The Types of Private Mortgage Insurance (PMI) Explained

Written by Posted On Wednesday, 03 February 2021 13:05
What is Private Mortgage Insurance What is Private Mortgage Insurance

Private Mortgage Insurance Explained

If you are just about to put a deposit down on your new home and hope to avoid PMI (Private Mortgage Insurance), you will usually need a 20% deposit for a traditional mortgage.

You may need to keep some money for essential renovations or not have enough money available. When you borrow money for your mortgage and have a deposit of less than 20%, the loan to value ratio will be over 80%.

This presents a higher risk for the lender. If the house unexpectedly has to be sold in the first couple of years, they may not get their money back. Many first-time buyers ask what is PMI. They are either told by their real estate agent or mortgage broker to expect to pay this mortgage fee with a small down payment. You avoid paying PMI when you have a twenty percent down payment.

Let's take a look at what you need to know about PMI. It will also be worth your time to take a look at the excellent resource from Maximum Real Estate Exposure on how you can get private mortgage insurance terminated.

What is PMI?

If you have to take out PMI, it does not protect you. It is purely to protects the lender's investment in your home. On the other hand, the homeowner has some advantages as it allows people to buy with a smaller deposit, sometimes only 5%.

The rate that property prices are rising would indicate an advantage in buying now with a 5% deposit, not in five years when you have a 20% deposit saved (especially if real estate has had another meteoric price rise).

However, the PMI will incur an additional monthly cost for you until your home's equity is high enough to be no longer considered a risk to the lender. So all this must be weighed up before proceeding.

Types of PMI and Costs Involved

There are four types of PMI that you can purchase, and they are:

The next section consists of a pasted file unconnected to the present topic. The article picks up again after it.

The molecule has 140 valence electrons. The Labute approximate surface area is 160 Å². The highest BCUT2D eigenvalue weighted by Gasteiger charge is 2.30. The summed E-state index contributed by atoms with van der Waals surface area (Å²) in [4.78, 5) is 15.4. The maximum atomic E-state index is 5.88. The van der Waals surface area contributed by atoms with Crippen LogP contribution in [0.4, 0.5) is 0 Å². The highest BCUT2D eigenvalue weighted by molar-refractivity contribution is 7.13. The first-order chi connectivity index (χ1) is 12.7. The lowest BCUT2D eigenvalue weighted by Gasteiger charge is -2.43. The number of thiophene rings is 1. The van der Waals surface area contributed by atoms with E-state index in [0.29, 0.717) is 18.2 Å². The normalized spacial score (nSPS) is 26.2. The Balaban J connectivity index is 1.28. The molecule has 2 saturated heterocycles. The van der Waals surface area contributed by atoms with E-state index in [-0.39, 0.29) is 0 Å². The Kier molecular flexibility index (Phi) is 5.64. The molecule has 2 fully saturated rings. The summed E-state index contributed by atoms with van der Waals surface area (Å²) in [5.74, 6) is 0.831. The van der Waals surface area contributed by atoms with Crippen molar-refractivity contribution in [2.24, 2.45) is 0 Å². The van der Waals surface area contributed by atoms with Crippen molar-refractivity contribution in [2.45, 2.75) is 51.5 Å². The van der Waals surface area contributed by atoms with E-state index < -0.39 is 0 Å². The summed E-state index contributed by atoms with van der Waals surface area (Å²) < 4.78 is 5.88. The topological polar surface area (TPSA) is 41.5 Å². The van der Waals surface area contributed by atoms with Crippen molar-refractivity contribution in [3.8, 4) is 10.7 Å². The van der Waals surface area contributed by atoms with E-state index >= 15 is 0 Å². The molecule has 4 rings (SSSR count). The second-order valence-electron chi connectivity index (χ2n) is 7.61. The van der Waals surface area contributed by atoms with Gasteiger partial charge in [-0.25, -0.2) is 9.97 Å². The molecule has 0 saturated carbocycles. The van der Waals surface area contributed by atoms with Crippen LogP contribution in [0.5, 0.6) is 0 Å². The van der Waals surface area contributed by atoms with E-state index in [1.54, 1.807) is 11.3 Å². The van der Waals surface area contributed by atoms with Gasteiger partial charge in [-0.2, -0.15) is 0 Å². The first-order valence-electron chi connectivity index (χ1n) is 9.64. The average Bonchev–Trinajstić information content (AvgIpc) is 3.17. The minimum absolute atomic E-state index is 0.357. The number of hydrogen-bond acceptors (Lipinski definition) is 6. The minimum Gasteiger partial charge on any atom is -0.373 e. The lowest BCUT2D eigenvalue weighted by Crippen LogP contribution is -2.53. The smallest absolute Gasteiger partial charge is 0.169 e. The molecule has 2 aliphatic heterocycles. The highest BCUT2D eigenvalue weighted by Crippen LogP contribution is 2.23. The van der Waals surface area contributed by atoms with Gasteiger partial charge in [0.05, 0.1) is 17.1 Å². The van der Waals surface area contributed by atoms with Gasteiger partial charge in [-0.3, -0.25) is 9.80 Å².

• Single-premium mortgage insurance.
  • Borrower-paid mortgage insurance.
  • Lender-paid mortgage insurance.
  • Split premium mortgage insurance.

The borrower has to pay for the insurance to compensate the lender for taking the risk of loaning them the money when the borrower only has a small deposit. It is all about the degree of risk involved.

Types of Private Mortgage Insurance Explained in Detail

Borrower Paid Mortgage Insurance

This is the most common one, where the borrower pays a monthly fee. You keep paying it every month until you have 22% equity in your home based on your house's original price. This can take more than 10 years to reach, if you have a good repayment history, you can ask your lender to cancel the BPMI when your equity reaches 20%, but they will probably require a home appraisal, which you will be asked to pay.

If you are in a rising market, it is worthwhile having a valuation done after 5 years. The other option if you get a higher valuation is that it may be worth refinancing the loan. Weigh up the costs and decide what is best for you and your family.

Single-Premium Mortgage Insurance

With Single-Premium mortgage insurance, the amount is paid in a lump-sum when signing up for the loan. The downside is if you sell the house after a few years, there is no refund on the insurance. Not all lenders offer SPMI.

Lender-Paid Mortgage Insurance